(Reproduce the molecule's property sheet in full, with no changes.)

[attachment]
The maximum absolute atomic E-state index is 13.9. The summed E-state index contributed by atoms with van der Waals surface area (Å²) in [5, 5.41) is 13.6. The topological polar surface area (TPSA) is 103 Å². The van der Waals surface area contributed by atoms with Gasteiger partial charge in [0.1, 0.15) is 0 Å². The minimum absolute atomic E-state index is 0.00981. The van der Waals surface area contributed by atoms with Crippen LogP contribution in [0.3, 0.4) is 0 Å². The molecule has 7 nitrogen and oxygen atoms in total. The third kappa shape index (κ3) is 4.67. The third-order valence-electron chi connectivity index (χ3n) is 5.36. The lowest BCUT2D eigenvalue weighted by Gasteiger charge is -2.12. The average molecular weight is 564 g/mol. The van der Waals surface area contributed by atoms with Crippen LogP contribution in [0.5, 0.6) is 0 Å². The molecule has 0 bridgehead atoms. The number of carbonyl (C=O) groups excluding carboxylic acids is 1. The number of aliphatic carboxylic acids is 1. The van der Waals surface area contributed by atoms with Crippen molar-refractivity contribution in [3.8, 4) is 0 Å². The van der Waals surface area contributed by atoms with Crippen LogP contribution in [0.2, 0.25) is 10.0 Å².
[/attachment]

The maximum absolute atomic E-state index is 13.9. The summed E-state index contributed by atoms with van der Waals surface area (Å²) in [5, 5.41) is 13.6. The topological polar surface area (TPSA) is 103 Å². The van der Waals surface area contributed by atoms with Gasteiger partial charge in [0.1, 0.15) is 0 Å². The minimum absolute atomic E-state index is 0.00981. The van der Waals surface area contributed by atoms with Crippen LogP contribution in [0.3, 0.4) is 0 Å². The molecule has 7 nitrogen and oxygen atoms in total. The third kappa shape index (κ3) is 4.67. The third-order valence-electron chi connectivity index (χ3n) is 5.36. The lowest BCUT2D eigenvalue weighted by Gasteiger charge is -2.12. The average molecular weight is 564 g/mol. The van der Waals surface area contributed by atoms with Crippen LogP contribution in [0.5, 0.6) is 0 Å². The molecule has 0 bridgehead atoms. The number of carbonyl (C=O) groups excluding carboxylic acids is 1. The number of aliphatic carboxylic acids is 1. The van der Waals surface area contributed by atoms with Crippen molar-refractivity contribution in [3.8, 4) is 0 Å². The van der Waals surface area contributed by atoms with Crippen LogP contribution in [0.2, 0.25) is 10.0 Å².